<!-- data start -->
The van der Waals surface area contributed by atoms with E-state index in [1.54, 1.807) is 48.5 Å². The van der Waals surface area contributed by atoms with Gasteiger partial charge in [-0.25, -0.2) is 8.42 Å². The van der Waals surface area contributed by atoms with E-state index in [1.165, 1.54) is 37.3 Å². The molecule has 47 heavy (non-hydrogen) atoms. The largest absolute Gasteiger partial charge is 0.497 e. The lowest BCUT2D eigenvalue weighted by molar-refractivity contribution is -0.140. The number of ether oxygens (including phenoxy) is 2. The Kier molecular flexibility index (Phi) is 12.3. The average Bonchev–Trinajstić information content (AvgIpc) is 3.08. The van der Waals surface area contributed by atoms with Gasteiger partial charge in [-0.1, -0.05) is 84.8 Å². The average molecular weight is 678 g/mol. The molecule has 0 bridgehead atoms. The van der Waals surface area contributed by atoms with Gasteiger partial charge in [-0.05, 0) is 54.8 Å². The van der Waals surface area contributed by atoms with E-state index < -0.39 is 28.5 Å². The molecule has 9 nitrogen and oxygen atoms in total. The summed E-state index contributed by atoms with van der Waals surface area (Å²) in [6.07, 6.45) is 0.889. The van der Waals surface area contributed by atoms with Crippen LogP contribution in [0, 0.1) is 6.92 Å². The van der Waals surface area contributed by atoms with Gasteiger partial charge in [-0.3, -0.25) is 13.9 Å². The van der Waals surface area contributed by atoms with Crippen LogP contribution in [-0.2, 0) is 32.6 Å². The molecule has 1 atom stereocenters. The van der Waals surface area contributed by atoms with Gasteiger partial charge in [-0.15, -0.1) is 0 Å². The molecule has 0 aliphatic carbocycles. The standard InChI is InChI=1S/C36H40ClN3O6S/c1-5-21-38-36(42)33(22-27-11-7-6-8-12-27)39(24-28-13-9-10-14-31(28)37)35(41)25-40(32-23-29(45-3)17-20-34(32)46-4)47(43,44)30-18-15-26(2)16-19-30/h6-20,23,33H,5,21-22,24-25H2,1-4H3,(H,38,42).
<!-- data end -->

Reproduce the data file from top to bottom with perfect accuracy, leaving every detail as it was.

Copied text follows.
The van der Waals surface area contributed by atoms with E-state index in [1.54, 1.807) is 48.5 Å². The van der Waals surface area contributed by atoms with Gasteiger partial charge in [-0.25, -0.2) is 8.42 Å². The van der Waals surface area contributed by atoms with E-state index in [1.165, 1.54) is 37.3 Å². The molecule has 47 heavy (non-hydrogen) atoms. The largest absolute Gasteiger partial charge is 0.497 e. The lowest BCUT2D eigenvalue weighted by molar-refractivity contribution is -0.140. The number of ether oxygens (including phenoxy) is 2. The Kier molecular flexibility index (Phi) is 12.3. The average Bonchev–Trinajstić information content (AvgIpc) is 3.08. The van der Waals surface area contributed by atoms with Gasteiger partial charge in [-0.1, -0.05) is 84.8 Å². The average molecular weight is 678 g/mol. The molecule has 0 bridgehead atoms. The van der Waals surface area contributed by atoms with Gasteiger partial charge in [-0.05, 0) is 54.8 Å². The van der Waals surface area contributed by atoms with E-state index < -0.39 is 28.5 Å². The molecule has 9 nitrogen and oxygen atoms in total. The summed E-state index contributed by atoms with van der Waals surface area (Å²) in [6.07, 6.45) is 0.889. The van der Waals surface area contributed by atoms with Crippen LogP contribution in [0, 0.1) is 6.92 Å². The van der Waals surface area contributed by atoms with Gasteiger partial charge in [-0.3, -0.25) is 13.9 Å². The van der Waals surface area contributed by atoms with Crippen LogP contribution in [-0.2, 0) is 32.6 Å². The molecule has 1 atom stereocenters. The van der Waals surface area contributed by atoms with Gasteiger partial charge in [-0.15, -0.1) is 0 Å². The molecule has 0 aliphatic carbocycles. The standard InChI is InChI=1S/C36H40ClN3O6S/c1-5-21-38-36(42)33(22-27-11-7-6-8-12-27)39(24-28-13-9-10-14-31(28)37)35(41)25-40(32-23-29(45-3)17-20-34(32)46-4)47(43,44)30-18-15-26(2)16-19-30/h6-20,23,33H,5,21-22,24-25H2,1-4H3,(H,38,42).